People say: ‘Concentrate on the good memories and not on the final one, think about how much you loved each other, think about all the wonderful times you enjoyed that others never have.’ [. . .] [E]very good memory grows murky and turns bad. I don’t really have any good memories left. They all seem false to me. They’ve all been contaminated.

Luisa also talks about her two young children, both a bit too young to completely understand what happened to their father (as if anyone ever could), but the daughter is perhaps old enough to keep memories of her father throughout her life. What will those memories be like? How will they be formed over the next few months by Luisa herself as she tries to help the children remember their father and know that he is not coming back? How will this repetition over the passage of time affect Luisa’s own memory of Miguel?

As is often the case in a Marías novel, certainty breaks down. Characters can barely make a statement without going back and reiterating it again, circling around elusive certainty. Even things once known, given the right amount of time and thinking, slip away until we barely have any idea of the past.

That is the awful power of the present, which crushes the past more easily as the past recedes, and falsifies it too without the past getting a chance to speak, protest, contradict or refute anything.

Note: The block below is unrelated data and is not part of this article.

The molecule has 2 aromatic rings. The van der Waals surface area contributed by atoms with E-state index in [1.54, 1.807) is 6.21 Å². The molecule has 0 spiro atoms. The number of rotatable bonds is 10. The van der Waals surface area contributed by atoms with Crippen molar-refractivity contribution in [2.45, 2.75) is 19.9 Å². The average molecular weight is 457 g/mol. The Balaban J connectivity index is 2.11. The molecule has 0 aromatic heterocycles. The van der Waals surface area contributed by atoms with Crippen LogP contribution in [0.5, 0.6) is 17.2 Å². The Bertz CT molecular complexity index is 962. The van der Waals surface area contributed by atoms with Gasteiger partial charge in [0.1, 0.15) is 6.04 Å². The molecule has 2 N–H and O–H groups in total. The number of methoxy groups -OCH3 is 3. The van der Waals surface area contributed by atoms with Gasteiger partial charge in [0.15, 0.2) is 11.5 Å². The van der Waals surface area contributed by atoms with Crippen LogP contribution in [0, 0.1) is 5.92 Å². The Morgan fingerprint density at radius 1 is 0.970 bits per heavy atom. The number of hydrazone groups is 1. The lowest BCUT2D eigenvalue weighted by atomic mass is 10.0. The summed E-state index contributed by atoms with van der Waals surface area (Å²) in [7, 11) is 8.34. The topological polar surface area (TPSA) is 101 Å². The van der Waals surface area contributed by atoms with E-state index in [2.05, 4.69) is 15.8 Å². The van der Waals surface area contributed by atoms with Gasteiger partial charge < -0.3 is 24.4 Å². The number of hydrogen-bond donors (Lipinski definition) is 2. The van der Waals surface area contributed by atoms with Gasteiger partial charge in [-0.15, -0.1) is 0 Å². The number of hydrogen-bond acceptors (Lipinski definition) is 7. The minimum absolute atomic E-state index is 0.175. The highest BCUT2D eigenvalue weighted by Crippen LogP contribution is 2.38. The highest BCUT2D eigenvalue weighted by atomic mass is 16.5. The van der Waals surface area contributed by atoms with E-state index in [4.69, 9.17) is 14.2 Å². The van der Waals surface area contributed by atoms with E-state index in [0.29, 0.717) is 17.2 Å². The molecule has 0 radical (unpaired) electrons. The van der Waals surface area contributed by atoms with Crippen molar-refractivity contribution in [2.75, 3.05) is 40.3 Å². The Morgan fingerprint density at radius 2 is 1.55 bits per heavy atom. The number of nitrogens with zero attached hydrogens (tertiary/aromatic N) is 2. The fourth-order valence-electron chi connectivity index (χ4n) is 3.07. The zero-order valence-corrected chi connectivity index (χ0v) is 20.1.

María knows this will happen to Luisa too. Some day, her husband’s murder will be normalized: “Luisa’s present life has been destroyed, but not her future life.”

These themes come out much more in the last half of the novel, when María hooks up with Miguel’s best friend, a man she meets at Luisa’s house: Javier Díaz-Varela. We might be shocked to learn of this affair, since up to now María has always referred to the man by his last name; however, this is all part of Marías’s brilliance. It’s another way to show how we change the past; this is a trick María uses to distance herself from Díaz-Varela, to manipulate her own past.

As María’s uncommitted, barely-there affair with Díaz-Varela proceeds in spurts over the months, María learns some things that completely change her perspective of everything that has gone on before. It sounds like a clever plot gimmick we’ve had before (I’m looking at you, Atonement), but it’s just not that. This is Marías’s way of exploring the theme of perspective shifts and challenging the reader’s own sense of certainty.

I think this is an exceptional book, though, as I mentioned above, I had a devil of a time getting through about thirty pages of it. In fact, I put the book down in late June and only picked it up and finished it in August. Marías’s reiterations are always a bit long-winded, yet I usually find them invigorating. Here, they are particularly apt as they force us to go through the process of perspective shifts until we are also uncertain what is really going on. That said, where I lost patience was when reading Díaz-Varella’s incredibly long passages on Balzac’s Le Colonel Chabert. It wasn’t enough to dampen my spirit once I soldiered through it, but it was a high enough hurdle to my enjoyment of the book that I wanted to bring it up here.

Other than that, though, I found the book fascinating. It’s not terribly emotional. It’s got a crime at its heart, yet it’s a fairly simple mystery. It’s deliberately psychologically distancing, though intellectually interesting. Still, I found myself gripped as I sped to the end. I’m not entirely certain why, but that’s part of the fun.